How to perform covalent docking using AutodockFR (ADFR)?

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Covalent docking using ADFR

Docking is performed in different ways depending upon the requirements. In some cases, it is required to dock a covalent ligand with the receptor. In this article, we will perform docking of a covalently bound ligand with a receptor using AGFR [1] and ADFR [2]. You can install these tools from the MGLTools2 package. For the installation guide, click here.

In a covalently bound ligand, there are three atoms shared between the receptor and the ligand. It includes a common anchor atom in the receptor that connects with the ligand’s atoms. You can see both connected atoms in the PDBQT files of both the receptor and the ligand as well. In this tutorial, we are docking 4-Chlorobenzoyl-CoA Ligase/Synthetase (PDB ID: 3CW9) bound to 4-chlorophenacyl-CoA.

Prepare PDBQT files

Prepare the PDBQT file of the receptor and the ligand using Autodock tools.

Preparation of PDBQT file of ligand

You can randomly optimize the ligand’s conformation as well as its positions and orientation in the crystal structure. Then save the PDBQT file.

  1. Open AutoDock Tools --> Ligand --> Input--> Open

It will ask to select your ligand, we will go to the folder where we have saved our ligand’s .pdb file and click “SO.pdb”.

  1. Click Ligand --> Torsion Tree --> Detect Root .

It will show the torsion angle on the ligand from where it can be rotated.

  1. Click Ligand --> Output --> Save as PDBQT

We can rename the ligand, but we will use the same name as before and will name it as “ligand.pdbqt” and save it in the same folder.

Preparation of PDBQT file of receptor

Let’s save the receptor file as “protein.pdb“. Now, prepare the PDBQT file of receptor protein using the same procedure as used for simple site-specific docking except for a few steps.

Let’s prepare a simple PDBQT file.

  1. Open AutoDock Tools, click File --> Read Molecule --> select protein.pdb .
  2. We will delete water molecules from the protein as they can make unnecessary bonds with the ligand. Click Edit --> Delete water.
  3. We will add polar hydrogens in order to avoid any empty group/ atom left in the protein. Click Edit --> Add Hydrogens --> Polar only
  4. We will save this file as .pdbqt, click Edit Grid --> Macromolecule --> Choose --> select the “protein.pdb” --> OK. It will ask for a folder to save, then save it as “protein.pdbqt“, in the same folder where the pdbqt file of the ligand was saved.
  5. Locate residues involved in making covalent bond. For details on how to locate residues, read this article.
  6. Remember, in covalent docking, there is no need for coordinates to define a grid box. The ligand is placed in the grid box using the covalent bond.

Prepare target file

Note down the PDB serial number of the atoms forming a covalent bond present in the PDBQT file of the receptor. In this case, 1593 and 1596. 

Generate the target file

We will use AGFR to calculate the affinity maps. It helps to specify the grid box position for docking. You can either use the command-line or GUI for that. Here, we will be using the command-line.

$ agfr -r protein.pdbqt -b user 28.565 6.329 6.985 25 25 25 -c 1593 1596 -t 1591 -x A:CYS164 -o protein_affmaps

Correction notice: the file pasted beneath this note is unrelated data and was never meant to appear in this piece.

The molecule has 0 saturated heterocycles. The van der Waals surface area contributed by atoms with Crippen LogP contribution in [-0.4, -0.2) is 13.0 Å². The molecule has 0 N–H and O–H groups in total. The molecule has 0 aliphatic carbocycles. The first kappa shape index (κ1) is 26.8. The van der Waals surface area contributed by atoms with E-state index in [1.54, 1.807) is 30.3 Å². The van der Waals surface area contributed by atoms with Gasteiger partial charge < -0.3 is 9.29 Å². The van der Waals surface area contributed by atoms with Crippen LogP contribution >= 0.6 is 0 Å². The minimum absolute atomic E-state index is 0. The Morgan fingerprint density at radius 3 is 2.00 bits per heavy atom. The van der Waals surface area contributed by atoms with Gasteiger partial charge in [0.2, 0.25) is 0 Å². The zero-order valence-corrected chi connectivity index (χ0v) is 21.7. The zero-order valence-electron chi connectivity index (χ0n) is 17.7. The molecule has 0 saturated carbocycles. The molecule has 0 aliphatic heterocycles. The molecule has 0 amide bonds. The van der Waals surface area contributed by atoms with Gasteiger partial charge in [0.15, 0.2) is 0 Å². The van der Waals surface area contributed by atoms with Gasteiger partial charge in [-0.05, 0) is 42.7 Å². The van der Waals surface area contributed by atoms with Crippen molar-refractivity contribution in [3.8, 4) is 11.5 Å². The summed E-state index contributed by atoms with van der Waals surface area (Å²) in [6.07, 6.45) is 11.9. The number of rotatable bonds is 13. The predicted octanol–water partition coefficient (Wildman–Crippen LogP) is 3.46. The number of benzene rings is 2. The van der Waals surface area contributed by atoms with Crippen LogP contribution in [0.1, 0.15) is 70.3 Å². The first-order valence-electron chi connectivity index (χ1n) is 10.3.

Here, -r represents the receptor PDBQT file.

-b defines the box manually.

-c defines the serial numbers of atoms forming a covalent bond in the receptor.

-t represents the anchor atom defining the covalent attachment and is used to calculate the torsion angle of the covalent bond.

-x argument limits the parsing of receptor to covalent residues only as in some cases, covalent residues can create bonds with the receptor other than the covalent attachment.

-o defines the output filename.

It will output the mentioned file with .trg extension.

Analyze the generated target file

You can see all information in the target file using the following command:

$ about protein_affmaps.trg

It will display all necessary information including maps, pocketMode, box, and receptor.

Perform covalent docking

Now, you can dock the ligand with the receptor using the following command:

$ adfr -l ligand.pdbqt -t protein_affmaps.trg --jobName covalentdocking -C 1 2 3 --nbRuns 8 --maxEvals 100000 -O --seed 1

Here, -l defines the ligand.

-t defines the generated target file containing affinity maps.

-maxEvals define the number of evaluations of the scoring function. You can modify these values according to your requirements.

The output files are named according to the job name specified in the above command (--jobName covalentdocking). After the processing finishes, it will generate three output files:

  • ligand_covalentdocking_summary.dlg
  • ligand_covalentdocking_out.pdbqt
  • ligand_covalentdocking.dro

The output analysis will be explained in the upcoming tutorial.


References

  1. Zhao, Y., Stoffler, D., & Sanner, M. (2006). Hierarchical and multi-resolution representation of protein flexibility. Bioinformatics22(22), 2768-2774.
  2. Ravindranath, P. A., Forli, S., Goodsell, D. S., Olson, A. J., & Sanner, M. F. (2015). AutoDockFR: advances in protein-ligand docking with explicitly specified binding site flexibility. PLoS computational biology11(12), e1004586.
Muniba is a Bioinformatician based in the South China University of Technology. She has cutting edge knowledge of bioinformatics tools, algorithms, and drug designing. When she is not reading she is found enjoying with the family. Know more about Muniba

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